Government data deemed a ‘strategic national resource’

Federal government expands commitment to open data

Data held by the federal government is a “strategic national resource”, according to a new policy statement authorised by Prime Minister Malcolm Turnbull. Under the policy, the government will push to expand public access to the data it creates.

The government yesterday released the its Public Data Policy Statement to coincide with the launch of its $1.1b innovation agenda.

The policy commits the government to an approach of open by default for non-sensitive data sets and to collaborating with researchers and the private sector to expand the use of government-collected data.

Where possible, the government will make data available through easy-to-use APIs. High value data sets will be made available for use “in a manner that is enduring and frequently updated using high quality standards”.

Data should be made available in a machine-readable format with descriptive metadata, and open standards should be employed, the policy states.

Appropriately anonymised data should be released under Creative Commons by Attribution licence, unless there is a case made to the Department of the Prime Minister and Cabinet for another open licence, the policy states.

Non-sensitive data generated as part of publicly funded research will be made available where possible.

Only some specialised data services should be charged for, the statement says.

As part of the innovation agenda, PSMA Australia Limited’s Geocoded National Address File will be made openly available.

Read more: Government announces ‘Digital Marketplace’ for procurement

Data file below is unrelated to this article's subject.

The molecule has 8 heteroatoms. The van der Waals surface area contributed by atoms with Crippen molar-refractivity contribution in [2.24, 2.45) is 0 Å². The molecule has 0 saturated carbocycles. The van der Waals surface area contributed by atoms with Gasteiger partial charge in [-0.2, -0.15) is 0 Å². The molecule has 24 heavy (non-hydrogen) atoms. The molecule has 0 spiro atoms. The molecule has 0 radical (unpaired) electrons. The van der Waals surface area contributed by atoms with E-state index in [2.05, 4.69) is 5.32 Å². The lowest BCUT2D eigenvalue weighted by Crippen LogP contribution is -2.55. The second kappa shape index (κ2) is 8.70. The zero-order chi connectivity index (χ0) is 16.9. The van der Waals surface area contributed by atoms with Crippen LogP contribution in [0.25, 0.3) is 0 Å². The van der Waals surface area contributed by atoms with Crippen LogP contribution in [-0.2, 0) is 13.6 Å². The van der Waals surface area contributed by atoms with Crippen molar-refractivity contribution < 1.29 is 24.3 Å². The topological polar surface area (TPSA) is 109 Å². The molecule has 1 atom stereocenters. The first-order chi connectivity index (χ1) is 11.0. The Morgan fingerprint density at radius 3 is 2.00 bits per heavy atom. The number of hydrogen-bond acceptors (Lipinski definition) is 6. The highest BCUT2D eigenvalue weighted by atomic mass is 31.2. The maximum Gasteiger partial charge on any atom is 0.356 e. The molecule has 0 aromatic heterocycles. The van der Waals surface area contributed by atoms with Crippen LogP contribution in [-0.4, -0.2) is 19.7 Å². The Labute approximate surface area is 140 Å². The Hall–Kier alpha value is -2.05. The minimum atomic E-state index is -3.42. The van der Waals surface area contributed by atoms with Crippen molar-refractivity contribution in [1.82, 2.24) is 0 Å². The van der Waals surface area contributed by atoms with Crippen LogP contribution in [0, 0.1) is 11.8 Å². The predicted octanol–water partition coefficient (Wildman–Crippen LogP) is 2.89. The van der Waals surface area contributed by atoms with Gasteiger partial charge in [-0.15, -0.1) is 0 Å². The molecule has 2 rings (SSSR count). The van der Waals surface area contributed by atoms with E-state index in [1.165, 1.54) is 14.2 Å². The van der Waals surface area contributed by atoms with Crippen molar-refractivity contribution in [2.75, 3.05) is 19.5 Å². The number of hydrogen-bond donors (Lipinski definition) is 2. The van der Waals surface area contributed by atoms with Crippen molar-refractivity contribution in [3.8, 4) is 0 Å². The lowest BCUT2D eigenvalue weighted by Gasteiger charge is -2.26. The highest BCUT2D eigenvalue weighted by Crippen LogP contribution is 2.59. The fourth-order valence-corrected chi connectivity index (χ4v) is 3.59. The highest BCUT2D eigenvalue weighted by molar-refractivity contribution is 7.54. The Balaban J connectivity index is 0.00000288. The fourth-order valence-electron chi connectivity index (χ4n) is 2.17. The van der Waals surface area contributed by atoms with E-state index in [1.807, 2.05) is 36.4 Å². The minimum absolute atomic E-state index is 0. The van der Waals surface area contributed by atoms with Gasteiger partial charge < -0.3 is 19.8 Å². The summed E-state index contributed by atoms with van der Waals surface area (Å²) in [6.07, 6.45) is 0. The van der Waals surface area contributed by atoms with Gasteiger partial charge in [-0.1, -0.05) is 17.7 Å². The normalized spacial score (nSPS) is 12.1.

PSMA is owned by the federal, state and territory government and aggregates location data from across jurisdictions.

“The previous licencing arrangements for accessing the G-NAF were highly restrictive, preventing optimal collaboration and data sharing between existing users,” Helen Owens wrote in a blog entry for Data.gov.au.

“This resulted in underutilisation of the data,” Owens wrote.

The policy also commits the government to upholding security and privacy.

Read more: Government unveils $1.1b innovation agenda

The government revealed in October the creation of a new Public Data Branch within the Department of the Prime Minister and Cabinet (DPMC).

The new entity brought together the Department of Finance’s open data and data.gov.auteam with the Department of Communications and the Arts’ Data Policy Branch and Digital Government Strategy.

In November the DPMC and incubator Pollenizer launched a new program intended to help boost the use of open data.

The Labor Party has unveiled a National Information Policy. The policy includes the creation of an Independent Data Council and a systematic scan of institutions, policies and regulations to "identify obstacles to optimal data generation, protection, access and use".

"Developing a world leading data access and governance environment in Australia will significantly add to the nation’s research capacity and increase the nation’s attractiveness as an investment destination," a media statement issued by Labor said.

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